Is the point of "Hot Spots" to highlight changes in BP's playing time assumptions during the month of March? If that's the case, I love the concept of you guys calling them out instead of forcing me to find them. Again, assuming this is the point of Hot Spots -- are you just going to call out changes that you find interesting, or are you going to call out all the significant changes?
michaelstreet
3/08
The PT changes in "Hot Spots" actually come from writers at HEATER, John Burnson's weekly online magazine, which features team specialists and fantasy experts (like me) from across the web. We follow our teams and update PT based on news, roster changes, Spring Training playing time, or our own educated assumptions. Those are the changes highlighted in color at the right end of the team profiles. Marc brought us on board at BP because he loves the consistent, deep, wire-to-wire team and player coverage we provide. "Hot Spots" will come out M-F, with each day focusing on a different cluster of positions and the ongoing battles there, each one covered by a different HEATER writer. Mondays, I'll write about the CIF and DH spots; Tuesdays, Michael Jong will write on MIF and C; Wednesdays, Rob McQuown covers OF; RPs by Lee Panas will run Thursdays; and Bill Baer rounds out the week with a Friday post on SPs. Each of us will focus on recent significant changes, as identified by the HEATER team experts. We'll continue this format through the regular season, as position changes are always in flux, affected by injury, call-ups, poor performances, managerial decisions etc. The judgment about what's "interesting" vs. "significant" are (of course) subjective ones, and we're looking at three teams per column. So "Hot Spots" can't talk about every change every week, since that would be nearly impossible, but there are loads of other BP fantasy writers to round out the coverage. I didn't include KC's situation now that Alex Gordon is out, for example, because I was well into the column by the time the news broke, but Craig Brown was all over it. Thanks for your question, Dave, and we at HEATER look forward to helping BP provide you with the best fantasy coverage on the web!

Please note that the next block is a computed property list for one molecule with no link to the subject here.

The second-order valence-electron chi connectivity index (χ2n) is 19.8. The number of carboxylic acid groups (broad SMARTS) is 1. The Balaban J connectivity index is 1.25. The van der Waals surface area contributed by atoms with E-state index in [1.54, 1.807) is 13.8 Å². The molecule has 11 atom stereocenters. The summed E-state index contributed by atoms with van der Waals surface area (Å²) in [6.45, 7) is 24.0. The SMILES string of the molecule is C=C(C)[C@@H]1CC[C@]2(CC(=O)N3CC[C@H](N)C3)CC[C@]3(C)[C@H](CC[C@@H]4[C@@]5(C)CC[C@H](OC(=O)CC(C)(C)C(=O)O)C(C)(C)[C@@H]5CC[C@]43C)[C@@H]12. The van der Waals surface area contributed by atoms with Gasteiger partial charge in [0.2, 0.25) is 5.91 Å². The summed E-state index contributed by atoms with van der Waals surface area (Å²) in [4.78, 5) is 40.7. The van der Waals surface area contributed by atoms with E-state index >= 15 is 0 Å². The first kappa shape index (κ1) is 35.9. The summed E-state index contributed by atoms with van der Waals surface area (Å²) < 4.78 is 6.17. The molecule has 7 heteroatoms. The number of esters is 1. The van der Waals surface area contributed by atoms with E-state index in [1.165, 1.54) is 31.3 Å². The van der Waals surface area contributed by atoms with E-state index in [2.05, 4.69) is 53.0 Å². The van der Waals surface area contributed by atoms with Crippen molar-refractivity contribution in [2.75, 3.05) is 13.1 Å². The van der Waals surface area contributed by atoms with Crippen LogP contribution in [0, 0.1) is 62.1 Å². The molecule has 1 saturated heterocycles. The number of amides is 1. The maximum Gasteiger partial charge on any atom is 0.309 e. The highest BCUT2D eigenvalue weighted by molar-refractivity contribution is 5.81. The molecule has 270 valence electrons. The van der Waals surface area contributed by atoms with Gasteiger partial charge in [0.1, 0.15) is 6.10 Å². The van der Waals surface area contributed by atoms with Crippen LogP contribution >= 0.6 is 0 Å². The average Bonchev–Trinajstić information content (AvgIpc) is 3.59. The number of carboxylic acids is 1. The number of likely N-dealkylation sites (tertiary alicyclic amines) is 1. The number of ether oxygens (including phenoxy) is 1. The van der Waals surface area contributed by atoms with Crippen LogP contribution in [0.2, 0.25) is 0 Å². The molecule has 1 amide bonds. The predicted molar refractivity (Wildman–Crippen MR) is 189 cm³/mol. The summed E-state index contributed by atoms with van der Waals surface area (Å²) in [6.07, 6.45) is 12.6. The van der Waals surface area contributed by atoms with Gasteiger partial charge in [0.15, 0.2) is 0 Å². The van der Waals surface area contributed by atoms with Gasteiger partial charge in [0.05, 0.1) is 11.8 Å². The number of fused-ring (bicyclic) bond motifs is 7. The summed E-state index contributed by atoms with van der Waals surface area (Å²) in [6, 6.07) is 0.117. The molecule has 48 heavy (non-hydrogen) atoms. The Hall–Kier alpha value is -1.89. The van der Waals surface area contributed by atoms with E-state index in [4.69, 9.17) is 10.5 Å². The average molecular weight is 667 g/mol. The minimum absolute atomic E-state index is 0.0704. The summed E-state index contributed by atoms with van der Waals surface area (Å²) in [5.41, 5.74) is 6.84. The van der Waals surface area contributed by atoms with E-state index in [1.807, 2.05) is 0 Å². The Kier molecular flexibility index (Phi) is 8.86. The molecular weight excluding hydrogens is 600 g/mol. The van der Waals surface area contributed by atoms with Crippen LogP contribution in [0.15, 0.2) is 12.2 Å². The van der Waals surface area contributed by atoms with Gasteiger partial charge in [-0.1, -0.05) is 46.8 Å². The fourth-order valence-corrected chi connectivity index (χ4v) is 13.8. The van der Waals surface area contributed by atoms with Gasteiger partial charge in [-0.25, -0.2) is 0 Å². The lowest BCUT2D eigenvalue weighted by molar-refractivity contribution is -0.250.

iorg34
3/08
Wow -- sweet. BP needed a major upgrade in the relevance, coherence, and timeliness of its fantasy analysis. Looking forward to your updates and hope to follow them all summer. An excellent move that might quell some of the outcry over Baseball Prospectus losing Sheehan and a perceived emphasis shift from BP to Beanie Propeller. Thanks BP!
michaelstreet
3/08
Thanks right back atcha, iorg (and shaun above)-- We like the opportunity to write for such a savvy BP audience, and look forward to your comments, questions, and feedback throughout the season!
anderson721
3/08
Is it safe to assume that Burrell is 100%?
michaelstreet
3/09
I don't think it's ever safe to assume 100% for injuries like this, even when Burrell claims he's healthy (as he does). Guys trying to bounce back in a contract year aren't going to be terribly honest. That said, I think he's healthier than last year, and bears watching in ST to see if he's for real. It was Burrell's first time on the DL since at least 2005, but he's had back problems in the past. That the Rays continue to pursue Blalock could indicate how much they believe Burrell's claims of health. The latest I've heard is that they're close to a minor-league deal with Blalock; don't be shocked to see them in a platoon if both prove healthy, which could drag Burrell's value down significantly. Thanks for the question!
Oleoay
3/09
The Rays might also be going for Blalock as a backup for Carlos Pena who was hurt for part of last year.
michaelstreet
3/11
Good point, Richard. In an ideal world, Blalock could fill in at both corners and at DH, assuming he stays healthy. Throw enough injury-prone guys on the field, and you figure one's gonna stay healthy.